Recently when I used VMware Update Manager to patch a newly rebuilt vSphere 4.1, it couldn’t boot up when it was rebooting. Using DRAC to login into its console and found this error.
I did a search and found this in VMware forum communities. VMware KB1004574 kind of mentioned the reason behind this: /boot/partition ran out of space. My /boot/ at that time had 16 MB, and during patching it needs at least 24MB to boot properly, which is the size of the new initrd-2.6.18-xxx.ESX.img. When space is less than 24MB, the new initrd-2.6.18-xxx.ESX.img file (in my case, it was initrd-2.6.18-274.ESX.img) can’t be created, which causes initrd has a broken link to a non-existing file.
If you are able to login into Troubleshooting Mode, it would be an easy fix. In /boot, with command ls -l, you will able to see the red broken link. All you need to do is relink it to a valid existed initrd-2.6.18-xxx.ESX.img by using ln -sf initrd-2.6.18-238.ESX.img. Reboot the server now and it should come back up. However, in my case when I try to enter into Troubleshooting mode, it ran into an infinite loop of signature mismatch error.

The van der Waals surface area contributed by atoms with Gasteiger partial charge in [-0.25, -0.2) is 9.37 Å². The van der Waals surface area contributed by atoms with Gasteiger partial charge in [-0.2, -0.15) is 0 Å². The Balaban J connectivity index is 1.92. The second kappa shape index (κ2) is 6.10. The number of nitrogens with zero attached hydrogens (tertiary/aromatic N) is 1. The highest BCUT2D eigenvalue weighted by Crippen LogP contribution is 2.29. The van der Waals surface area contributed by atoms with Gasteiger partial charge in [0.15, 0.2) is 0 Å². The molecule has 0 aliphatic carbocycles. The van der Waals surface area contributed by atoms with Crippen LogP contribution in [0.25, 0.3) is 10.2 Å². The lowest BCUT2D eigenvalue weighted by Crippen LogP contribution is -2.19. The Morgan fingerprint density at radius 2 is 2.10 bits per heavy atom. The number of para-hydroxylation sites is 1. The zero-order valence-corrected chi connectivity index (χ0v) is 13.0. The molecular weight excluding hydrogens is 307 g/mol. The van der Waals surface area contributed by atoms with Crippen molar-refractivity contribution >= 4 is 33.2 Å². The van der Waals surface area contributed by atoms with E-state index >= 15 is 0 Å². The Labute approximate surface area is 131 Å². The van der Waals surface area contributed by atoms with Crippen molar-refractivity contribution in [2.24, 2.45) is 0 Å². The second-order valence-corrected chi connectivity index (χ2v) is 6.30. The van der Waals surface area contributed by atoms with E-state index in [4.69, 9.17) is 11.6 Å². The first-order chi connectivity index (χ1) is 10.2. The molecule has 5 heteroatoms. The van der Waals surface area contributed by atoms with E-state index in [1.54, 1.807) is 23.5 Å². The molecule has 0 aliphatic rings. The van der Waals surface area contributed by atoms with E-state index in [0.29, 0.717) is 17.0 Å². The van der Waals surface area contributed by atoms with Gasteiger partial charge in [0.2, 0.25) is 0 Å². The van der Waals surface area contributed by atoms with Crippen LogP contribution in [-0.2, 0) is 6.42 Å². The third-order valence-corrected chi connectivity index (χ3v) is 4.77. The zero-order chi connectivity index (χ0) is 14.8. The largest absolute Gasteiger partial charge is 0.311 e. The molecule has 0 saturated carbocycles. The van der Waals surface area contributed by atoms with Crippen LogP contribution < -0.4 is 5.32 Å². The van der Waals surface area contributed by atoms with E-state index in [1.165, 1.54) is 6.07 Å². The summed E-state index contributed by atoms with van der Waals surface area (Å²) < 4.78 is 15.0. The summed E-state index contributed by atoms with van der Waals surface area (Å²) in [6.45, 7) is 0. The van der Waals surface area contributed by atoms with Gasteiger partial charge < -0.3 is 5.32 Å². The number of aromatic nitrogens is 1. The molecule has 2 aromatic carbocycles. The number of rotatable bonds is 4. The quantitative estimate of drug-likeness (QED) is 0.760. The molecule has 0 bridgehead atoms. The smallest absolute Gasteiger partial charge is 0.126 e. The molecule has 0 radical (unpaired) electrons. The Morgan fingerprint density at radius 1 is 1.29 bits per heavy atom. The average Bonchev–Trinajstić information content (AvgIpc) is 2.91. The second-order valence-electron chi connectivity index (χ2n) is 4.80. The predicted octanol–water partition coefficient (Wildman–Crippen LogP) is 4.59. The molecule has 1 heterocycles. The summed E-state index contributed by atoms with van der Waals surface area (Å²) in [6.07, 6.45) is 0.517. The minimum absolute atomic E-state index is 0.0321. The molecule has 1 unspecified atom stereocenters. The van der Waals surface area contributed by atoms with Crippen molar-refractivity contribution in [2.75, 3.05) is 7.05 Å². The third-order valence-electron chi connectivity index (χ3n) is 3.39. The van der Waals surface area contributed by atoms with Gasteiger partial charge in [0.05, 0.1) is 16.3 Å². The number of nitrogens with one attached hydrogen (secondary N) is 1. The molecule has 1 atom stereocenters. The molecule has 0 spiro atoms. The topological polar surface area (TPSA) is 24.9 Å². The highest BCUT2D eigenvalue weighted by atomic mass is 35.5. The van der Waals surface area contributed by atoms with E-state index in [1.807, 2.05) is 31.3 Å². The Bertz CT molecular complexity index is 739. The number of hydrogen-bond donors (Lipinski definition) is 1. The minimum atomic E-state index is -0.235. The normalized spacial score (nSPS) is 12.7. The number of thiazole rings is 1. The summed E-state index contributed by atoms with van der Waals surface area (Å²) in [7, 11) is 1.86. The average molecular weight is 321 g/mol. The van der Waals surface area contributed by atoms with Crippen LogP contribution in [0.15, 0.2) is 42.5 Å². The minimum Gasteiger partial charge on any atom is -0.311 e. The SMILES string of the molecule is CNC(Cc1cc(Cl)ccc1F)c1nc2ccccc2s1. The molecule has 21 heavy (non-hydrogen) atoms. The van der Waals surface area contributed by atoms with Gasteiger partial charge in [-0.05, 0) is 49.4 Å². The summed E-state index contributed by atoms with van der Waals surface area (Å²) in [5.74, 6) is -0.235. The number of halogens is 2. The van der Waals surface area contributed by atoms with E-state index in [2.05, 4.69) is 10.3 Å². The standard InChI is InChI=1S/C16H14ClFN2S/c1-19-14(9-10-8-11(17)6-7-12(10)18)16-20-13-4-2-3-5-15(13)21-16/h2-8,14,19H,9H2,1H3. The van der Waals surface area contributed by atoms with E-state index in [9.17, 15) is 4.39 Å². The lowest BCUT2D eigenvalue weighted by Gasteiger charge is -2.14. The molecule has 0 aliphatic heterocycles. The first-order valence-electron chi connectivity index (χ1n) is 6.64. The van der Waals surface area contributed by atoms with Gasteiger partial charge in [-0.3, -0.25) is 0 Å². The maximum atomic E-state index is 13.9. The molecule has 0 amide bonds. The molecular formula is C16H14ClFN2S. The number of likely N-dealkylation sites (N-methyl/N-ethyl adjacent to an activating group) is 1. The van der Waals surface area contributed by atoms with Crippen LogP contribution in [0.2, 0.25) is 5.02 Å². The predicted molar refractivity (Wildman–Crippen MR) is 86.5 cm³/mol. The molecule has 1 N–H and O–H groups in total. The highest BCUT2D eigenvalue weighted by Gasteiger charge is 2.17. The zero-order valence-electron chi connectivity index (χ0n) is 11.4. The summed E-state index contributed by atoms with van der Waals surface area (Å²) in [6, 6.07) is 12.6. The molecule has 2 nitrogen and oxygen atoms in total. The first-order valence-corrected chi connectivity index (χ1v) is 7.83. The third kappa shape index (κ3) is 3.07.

Then I found this VMware KB1007908, and I chose the second option for me, which worked perfectly well. It uses a live CD to boot the server into Linux, and fixes the host’s grub.conf from a chroot environment to point to a valid img file. The main concept here is to have initrd file linked to a valid img file to make the host bootable. After the host is able to boot up, we will have to clean up the /boot/ partition, and run esxcfg-boot -b to fix the normal boot image and esxcfg-boot -t to fix the troubleshooting mode image. Here are the command I used when I boot into the live CD:
fdisk -l | more
mount /dev/sda2 /mnt/esx
mount /dev/sda1 /mnt/esx/boot
mount /dev/sda5 /mnt/esx/var/log
ln -sf initrd-2.6.18-238.ESX.img initrd.img
After the host booted up, I ran the following commands.
mv /boot/initrd-2.6.18-194.ESX.img /tmp/
esxcfg-boot -b #this will create initrd-2.6.18-274.ESX.img
ln -sf initrd-2.6.18-274.ESX.img initrd.img
mv /boot/initrd-2.6.18-238.ESX.img /tmp/
Now, everything is back to normal.